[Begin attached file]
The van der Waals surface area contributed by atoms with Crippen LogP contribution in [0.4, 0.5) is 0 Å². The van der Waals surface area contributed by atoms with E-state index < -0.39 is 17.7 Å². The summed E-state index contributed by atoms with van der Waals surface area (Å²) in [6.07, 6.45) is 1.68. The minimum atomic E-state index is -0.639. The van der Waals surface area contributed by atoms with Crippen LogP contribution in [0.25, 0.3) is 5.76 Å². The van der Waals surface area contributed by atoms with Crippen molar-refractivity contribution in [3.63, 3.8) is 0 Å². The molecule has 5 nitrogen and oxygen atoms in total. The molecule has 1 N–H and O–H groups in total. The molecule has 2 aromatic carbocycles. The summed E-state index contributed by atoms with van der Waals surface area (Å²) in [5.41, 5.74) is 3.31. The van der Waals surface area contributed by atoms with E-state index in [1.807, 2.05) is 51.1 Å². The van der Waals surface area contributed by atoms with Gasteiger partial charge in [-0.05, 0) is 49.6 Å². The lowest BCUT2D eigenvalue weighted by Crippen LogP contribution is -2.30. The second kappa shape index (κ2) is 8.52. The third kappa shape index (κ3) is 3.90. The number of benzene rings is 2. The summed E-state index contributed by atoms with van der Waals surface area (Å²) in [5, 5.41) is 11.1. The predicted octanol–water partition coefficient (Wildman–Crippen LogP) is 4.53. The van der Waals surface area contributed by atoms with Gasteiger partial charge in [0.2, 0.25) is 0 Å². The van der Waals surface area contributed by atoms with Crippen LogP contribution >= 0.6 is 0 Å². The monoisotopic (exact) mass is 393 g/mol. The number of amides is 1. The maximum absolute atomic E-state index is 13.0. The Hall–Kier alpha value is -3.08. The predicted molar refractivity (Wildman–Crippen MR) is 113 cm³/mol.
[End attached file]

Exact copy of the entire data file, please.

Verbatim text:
The van der Waals surface area contributed by atoms with Crippen LogP contribution in [0.4, 0.5) is 0 Å². The van der Waals surface area contributed by atoms with E-state index < -0.39 is 17.7 Å². The summed E-state index contributed by atoms with van der Waals surface area (Å²) in [6.07, 6.45) is 1.68. The minimum atomic E-state index is -0.639. The van der Waals surface area contributed by atoms with Crippen LogP contribution in [0.25, 0.3) is 5.76 Å². The van der Waals surface area contributed by atoms with Crippen molar-refractivity contribution in [3.63, 3.8) is 0 Å². The molecule has 5 nitrogen and oxygen atoms in total. The molecule has 1 N–H and O–H groups in total. The molecule has 2 aromatic carbocycles. The summed E-state index contributed by atoms with van der Waals surface area (Å²) in [5.41, 5.74) is 3.31. The van der Waals surface area contributed by atoms with E-state index in [1.807, 2.05) is 51.1 Å². The van der Waals surface area contributed by atoms with Gasteiger partial charge in [-0.05, 0) is 49.6 Å². The lowest BCUT2D eigenvalue weighted by Crippen LogP contribution is -2.30. The second kappa shape index (κ2) is 8.52. The third kappa shape index (κ3) is 3.90. The number of benzene rings is 2. The summed E-state index contributed by atoms with van der Waals surface area (Å²) in [5, 5.41) is 11.1. The predicted octanol–water partition coefficient (Wildman–Crippen LogP) is 4.53. The van der Waals surface area contributed by atoms with Gasteiger partial charge in [0.2, 0.25) is 0 Å². The van der Waals surface area contributed by atoms with Crippen LogP contribution >= 0.6 is 0 Å². The monoisotopic (exact) mass is 393 g/mol. The number of amides is 1. The maximum absolute atomic E-state index is 13.0. The Hall–Kier alpha value is -3.08. The predicted molar refractivity (Wildman–Crippen MR) is 113 cm³/mol.